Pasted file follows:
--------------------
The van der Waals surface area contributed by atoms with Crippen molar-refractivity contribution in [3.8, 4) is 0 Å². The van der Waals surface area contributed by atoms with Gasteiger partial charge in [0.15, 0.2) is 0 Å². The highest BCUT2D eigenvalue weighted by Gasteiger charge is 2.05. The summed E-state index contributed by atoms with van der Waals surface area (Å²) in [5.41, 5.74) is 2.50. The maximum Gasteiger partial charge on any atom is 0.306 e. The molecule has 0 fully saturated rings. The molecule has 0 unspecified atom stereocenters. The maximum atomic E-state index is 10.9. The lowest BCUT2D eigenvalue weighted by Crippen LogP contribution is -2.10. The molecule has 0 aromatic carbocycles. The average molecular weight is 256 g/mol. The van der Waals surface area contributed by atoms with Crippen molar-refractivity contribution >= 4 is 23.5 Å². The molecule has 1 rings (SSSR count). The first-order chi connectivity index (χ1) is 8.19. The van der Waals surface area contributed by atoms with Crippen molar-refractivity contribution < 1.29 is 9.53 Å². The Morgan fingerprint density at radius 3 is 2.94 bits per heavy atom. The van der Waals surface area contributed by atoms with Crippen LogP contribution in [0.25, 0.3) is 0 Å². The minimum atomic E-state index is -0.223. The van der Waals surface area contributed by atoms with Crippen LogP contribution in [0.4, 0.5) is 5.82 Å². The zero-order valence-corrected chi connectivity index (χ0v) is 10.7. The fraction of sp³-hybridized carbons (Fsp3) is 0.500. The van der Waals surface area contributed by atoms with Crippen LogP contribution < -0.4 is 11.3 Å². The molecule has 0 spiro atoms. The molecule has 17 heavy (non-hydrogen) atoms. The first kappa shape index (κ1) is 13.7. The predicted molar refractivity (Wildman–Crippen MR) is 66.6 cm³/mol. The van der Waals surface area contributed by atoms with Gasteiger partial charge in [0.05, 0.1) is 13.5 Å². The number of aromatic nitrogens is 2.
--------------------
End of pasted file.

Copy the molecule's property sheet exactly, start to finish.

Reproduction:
The van der Waals surface area contributed by atoms with Crippen molar-refractivity contribution in [3.8, 4) is 0 Å². The van der Waals surface area contributed by atoms with Gasteiger partial charge in [0.15, 0.2) is 0 Å². The highest BCUT2D eigenvalue weighted by Gasteiger charge is 2.05. The summed E-state index contributed by atoms with van der Waals surface area (Å²) in [5.41, 5.74) is 2.50. The maximum Gasteiger partial charge on any atom is 0.306 e. The molecule has 0 fully saturated rings. The molecule has 0 unspecified atom stereocenters. The maximum atomic E-state index is 10.9. The lowest BCUT2D eigenvalue weighted by Crippen LogP contribution is -2.10. The molecule has 0 aromatic carbocycles. The average molecular weight is 256 g/mol. The van der Waals surface area contributed by atoms with Crippen molar-refractivity contribution >= 4 is 23.5 Å². The molecule has 1 rings (SSSR count). The first-order chi connectivity index (χ1) is 8.19. The van der Waals surface area contributed by atoms with Crippen molar-refractivity contribution < 1.29 is 9.53 Å². The Morgan fingerprint density at radius 3 is 2.94 bits per heavy atom. The van der Waals surface area contributed by atoms with Crippen LogP contribution in [0.25, 0.3) is 0 Å². The minimum atomic E-state index is -0.223. The van der Waals surface area contributed by atoms with Crippen LogP contribution in [0.4, 0.5) is 5.82 Å². The zero-order valence-corrected chi connectivity index (χ0v) is 10.7. The fraction of sp³-hybridized carbons (Fsp3) is 0.500. The van der Waals surface area contributed by atoms with Crippen LogP contribution < -0.4 is 11.3 Å². The molecule has 0 spiro atoms. The molecule has 17 heavy (non-hydrogen) atoms. The first kappa shape index (κ1) is 13.7. The predicted molar refractivity (Wildman–Crippen MR) is 66.6 cm³/mol. The van der Waals surface area contributed by atoms with Gasteiger partial charge in [0.05, 0.1) is 13.5 Å². The number of aromatic nitrogens is 2.